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Business degrees account for a vast section of the undergraduate and postgraduate higher education market. In its Business School Data Trends 2013 the AACSB International, the US-based accrediting body, estimates that as of last February there were 15,673 institutions worldwide offering business degrees at all levels.
But the question of whether many students are wasting their money on an irrelevant qualification is being more hotly debated than ever.
In the US, the gold standard MBA degree is thought to account for two-thirds of all graduate business degrees conferred in the US, according to research by Marina Murray of the Graduate Management Admission Council, which also found that one-fifth of all degree-granting institutions in the US offered an MBA.
The UK’s Association of Business Schools has estimated that one in seven UK undergraduates are studying business and management, and expects the number studying at both undergraduate and graduate level to rise as students seek subjects with clear links to employability.
However, against this backdrop developed nations are grappling with recession and offering fewer job opportunities in traditional roles, while there appears to be a growing demand for both entrepreneurs and innovative solutions to the world’s intractable problems.
Critics say that business schools have a lot to answer for and are not doing much to make anything better for society or to help students fill non-traditional roles.
“Many people blame management education for the greed in society,” says Dennis Hanno, provost and dean of the graduate school at Babson College.
“The world does seem to expect more from business schools than ever before,” adds Dan LeClair, executive vice-president and chief operating officer of the AACSB.
However, Mr LeClair defends the status quo and says that he believes expectations are becoming unrealistic. People often seem to expect one programme, the MBA, to address everything from providing a high paying job to fixing society’s ills, he says.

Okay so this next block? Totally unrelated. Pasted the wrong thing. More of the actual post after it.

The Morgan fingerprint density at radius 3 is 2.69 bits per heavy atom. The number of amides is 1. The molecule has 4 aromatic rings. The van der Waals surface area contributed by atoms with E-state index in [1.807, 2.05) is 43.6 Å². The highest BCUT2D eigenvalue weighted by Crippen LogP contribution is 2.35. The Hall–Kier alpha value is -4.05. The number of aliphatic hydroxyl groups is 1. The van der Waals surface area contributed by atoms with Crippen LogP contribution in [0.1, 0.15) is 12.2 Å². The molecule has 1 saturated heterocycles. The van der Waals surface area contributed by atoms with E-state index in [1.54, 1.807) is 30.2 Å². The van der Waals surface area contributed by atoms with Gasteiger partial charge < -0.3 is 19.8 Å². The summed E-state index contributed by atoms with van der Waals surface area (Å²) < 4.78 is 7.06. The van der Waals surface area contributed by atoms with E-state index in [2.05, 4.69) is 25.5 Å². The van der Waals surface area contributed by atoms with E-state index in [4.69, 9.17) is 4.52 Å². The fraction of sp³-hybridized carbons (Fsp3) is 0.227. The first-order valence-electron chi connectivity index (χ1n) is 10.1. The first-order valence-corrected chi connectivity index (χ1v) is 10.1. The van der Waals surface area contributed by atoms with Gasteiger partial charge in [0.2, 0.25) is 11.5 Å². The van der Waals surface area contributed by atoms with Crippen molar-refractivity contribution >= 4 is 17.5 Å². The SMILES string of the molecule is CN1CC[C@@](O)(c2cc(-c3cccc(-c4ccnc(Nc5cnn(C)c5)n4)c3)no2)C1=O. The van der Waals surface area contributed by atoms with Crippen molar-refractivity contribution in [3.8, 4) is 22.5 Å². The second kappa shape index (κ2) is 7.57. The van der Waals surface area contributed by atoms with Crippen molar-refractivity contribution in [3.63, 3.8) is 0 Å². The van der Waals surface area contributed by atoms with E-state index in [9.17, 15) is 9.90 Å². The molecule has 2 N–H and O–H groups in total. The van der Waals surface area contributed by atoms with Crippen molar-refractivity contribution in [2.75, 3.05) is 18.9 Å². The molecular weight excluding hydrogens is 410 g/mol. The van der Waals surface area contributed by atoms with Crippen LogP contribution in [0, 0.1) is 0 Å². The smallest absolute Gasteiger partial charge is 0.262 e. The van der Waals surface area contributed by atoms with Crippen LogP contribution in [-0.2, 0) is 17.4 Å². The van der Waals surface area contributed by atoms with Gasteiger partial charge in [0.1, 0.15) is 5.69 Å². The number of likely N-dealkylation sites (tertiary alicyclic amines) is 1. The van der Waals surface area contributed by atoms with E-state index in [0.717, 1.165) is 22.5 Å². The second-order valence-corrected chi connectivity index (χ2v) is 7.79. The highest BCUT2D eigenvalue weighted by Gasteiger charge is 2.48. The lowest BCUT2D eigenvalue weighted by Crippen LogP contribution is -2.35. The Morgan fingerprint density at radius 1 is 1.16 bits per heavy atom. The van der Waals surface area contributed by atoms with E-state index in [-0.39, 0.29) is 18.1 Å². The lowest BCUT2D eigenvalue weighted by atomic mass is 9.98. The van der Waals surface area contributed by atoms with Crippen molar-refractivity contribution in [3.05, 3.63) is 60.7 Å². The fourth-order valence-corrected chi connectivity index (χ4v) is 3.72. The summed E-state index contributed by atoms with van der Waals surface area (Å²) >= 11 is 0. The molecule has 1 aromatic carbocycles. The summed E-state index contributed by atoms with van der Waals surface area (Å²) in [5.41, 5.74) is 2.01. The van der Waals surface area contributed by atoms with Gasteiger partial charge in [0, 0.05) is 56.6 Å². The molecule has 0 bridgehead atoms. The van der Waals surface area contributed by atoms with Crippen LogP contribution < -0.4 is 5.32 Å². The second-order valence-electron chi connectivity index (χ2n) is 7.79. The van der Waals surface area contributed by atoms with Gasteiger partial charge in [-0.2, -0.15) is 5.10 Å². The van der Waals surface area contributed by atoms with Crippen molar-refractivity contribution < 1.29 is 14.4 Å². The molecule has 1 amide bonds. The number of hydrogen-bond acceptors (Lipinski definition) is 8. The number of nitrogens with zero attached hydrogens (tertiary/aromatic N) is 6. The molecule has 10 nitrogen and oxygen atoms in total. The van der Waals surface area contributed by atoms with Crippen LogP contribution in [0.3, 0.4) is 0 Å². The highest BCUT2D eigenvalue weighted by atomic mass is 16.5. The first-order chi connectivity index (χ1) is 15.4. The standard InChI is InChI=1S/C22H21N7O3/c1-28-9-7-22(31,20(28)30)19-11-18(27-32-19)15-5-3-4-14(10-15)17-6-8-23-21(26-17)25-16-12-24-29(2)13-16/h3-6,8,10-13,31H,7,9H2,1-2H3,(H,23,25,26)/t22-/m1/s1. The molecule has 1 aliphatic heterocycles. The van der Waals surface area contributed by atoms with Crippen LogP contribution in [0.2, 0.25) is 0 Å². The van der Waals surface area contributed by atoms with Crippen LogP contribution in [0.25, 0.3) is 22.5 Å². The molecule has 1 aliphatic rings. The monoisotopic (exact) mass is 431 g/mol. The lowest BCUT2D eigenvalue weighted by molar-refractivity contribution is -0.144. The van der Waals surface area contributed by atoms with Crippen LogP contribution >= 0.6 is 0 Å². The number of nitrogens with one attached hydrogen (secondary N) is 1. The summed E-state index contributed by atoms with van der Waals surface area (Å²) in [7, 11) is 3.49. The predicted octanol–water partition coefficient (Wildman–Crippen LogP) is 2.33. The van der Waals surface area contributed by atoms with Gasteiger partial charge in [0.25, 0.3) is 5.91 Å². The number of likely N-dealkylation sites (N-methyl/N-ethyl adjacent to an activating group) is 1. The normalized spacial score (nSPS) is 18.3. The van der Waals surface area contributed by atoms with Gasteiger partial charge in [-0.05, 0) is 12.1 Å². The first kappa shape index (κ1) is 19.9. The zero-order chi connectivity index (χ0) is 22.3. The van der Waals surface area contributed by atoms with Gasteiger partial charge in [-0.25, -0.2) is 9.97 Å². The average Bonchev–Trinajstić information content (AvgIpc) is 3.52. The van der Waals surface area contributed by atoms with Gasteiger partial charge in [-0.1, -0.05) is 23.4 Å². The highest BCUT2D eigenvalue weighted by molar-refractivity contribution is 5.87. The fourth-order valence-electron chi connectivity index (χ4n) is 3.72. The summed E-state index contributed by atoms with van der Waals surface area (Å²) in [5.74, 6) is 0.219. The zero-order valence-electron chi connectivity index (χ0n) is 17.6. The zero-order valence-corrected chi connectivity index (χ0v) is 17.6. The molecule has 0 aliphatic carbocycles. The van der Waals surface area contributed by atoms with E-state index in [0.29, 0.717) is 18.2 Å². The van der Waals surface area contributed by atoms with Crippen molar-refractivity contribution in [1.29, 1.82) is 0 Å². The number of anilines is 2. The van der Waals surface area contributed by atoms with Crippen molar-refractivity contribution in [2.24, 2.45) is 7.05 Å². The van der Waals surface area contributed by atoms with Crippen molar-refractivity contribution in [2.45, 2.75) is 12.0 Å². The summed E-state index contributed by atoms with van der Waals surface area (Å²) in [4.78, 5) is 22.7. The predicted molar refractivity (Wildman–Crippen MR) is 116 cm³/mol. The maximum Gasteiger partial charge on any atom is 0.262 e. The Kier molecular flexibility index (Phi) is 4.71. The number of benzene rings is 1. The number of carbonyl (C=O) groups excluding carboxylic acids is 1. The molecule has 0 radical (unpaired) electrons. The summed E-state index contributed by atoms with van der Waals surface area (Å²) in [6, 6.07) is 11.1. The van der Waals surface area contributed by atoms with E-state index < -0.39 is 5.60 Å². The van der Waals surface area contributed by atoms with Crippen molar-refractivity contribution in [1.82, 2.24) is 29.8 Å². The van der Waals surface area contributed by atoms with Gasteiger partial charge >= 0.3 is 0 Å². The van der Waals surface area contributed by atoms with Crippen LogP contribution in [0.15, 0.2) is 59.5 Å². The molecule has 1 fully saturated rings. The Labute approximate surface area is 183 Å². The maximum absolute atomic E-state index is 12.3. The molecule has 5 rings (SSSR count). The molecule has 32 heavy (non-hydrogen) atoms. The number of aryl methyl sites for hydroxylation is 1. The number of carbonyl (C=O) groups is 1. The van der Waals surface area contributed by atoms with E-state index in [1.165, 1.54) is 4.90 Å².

But Ulrich Hommel, director of the research and surveys unit at the European Foundation for Management Development, the business education membership body, disagrees. He argues that the danger for business schools is that if they cannot tailor the education they offer to suit the new demands of the workplace, they face becoming sidelined.
EFMD is conducting research into the impact of non-traditional players in targeted training.
“Executive education and corporate training units are hugely profitable for business schools, but because this business is profitable it is attracting a lot of new players,” says Prof Hommel.
In addition, he says, technology could be a big game-changer.
“Business schools are already in this market and new players are entering this space that business schools already occupy. It will make the boundaries of the business school much more fuzzy.”
In addition to the risks of losing out to specialised short-course competitors, business schools also need to think more deeply about their weightier degrees, says Prof Hommel.
Many MBAs are too academic in their focus, he says. “This lecturing and case-based teaching – is that sufficient? ... I would say, probably not.”
David Gann, vice-president of Imperial College and founding head of its Innovation and Entrepreneurship Group, thinks that some basic changes in the mindset of some business educators could help.
“I would say in general there’s a big question about some of the relevance of business schools and how they operate,” he says. These issues are being addressed particularly in North America and Europe, he adds,
Prof Gann believes that part of the problem is the disconnect between research and the role of business schools in preparing students for their future positions in the business world.
“The world has moved on, the question is: have business schools moved on and I think the answer to that is: not yet.
“I think we’re on the path to that at Imperial, but I think we’ve got a lot to do,” he says.
Prof Gann believes that business education should model itself a little more closely on disciplines such as engineering or medicine.
“You need practical application, not just research.” Although he stresses: “It’s not either/or, you need both.”
Other business schools are also devising innovative approaches to tackle the issue of relevance. Prof Hommel says that he has seen some impressive uses of what he calls “action-based learning”, where students are asked to look at real companies, typically in their start-up phase, rather than being asked to pore over case studies. “It’s a radically different approach.”
Prof Hanno – perhaps unsurprisingly given Babson’s reputation as a good school for learning entrepreneurial skills – also thinks teaching such skills forms part of the answer.
“The buzzword now is that we need more entrepreneurial activity,” he says. “We train students to think like entrepreneurs to find a solution to problems.”
Babson has also decided that one of the strands that creates a more relevant business education should be a focus on creating a better world.
Prof Hanno says the college was an early signatory to the UN Principles of Responsible Management Education. PRME, which was founded in July 2007, now has more than 500 members, although Prof Hanno says US schools are still under-represented.
Nonetheless, Prof Hanno says that Babson faces the same problems as all academic institutions – that they tend to be slow to change. But the problem is: “We don’t have time. We need to change now,” he says.
Prof Gann is in agreement. “If you can’t innovate you can’t really lead.”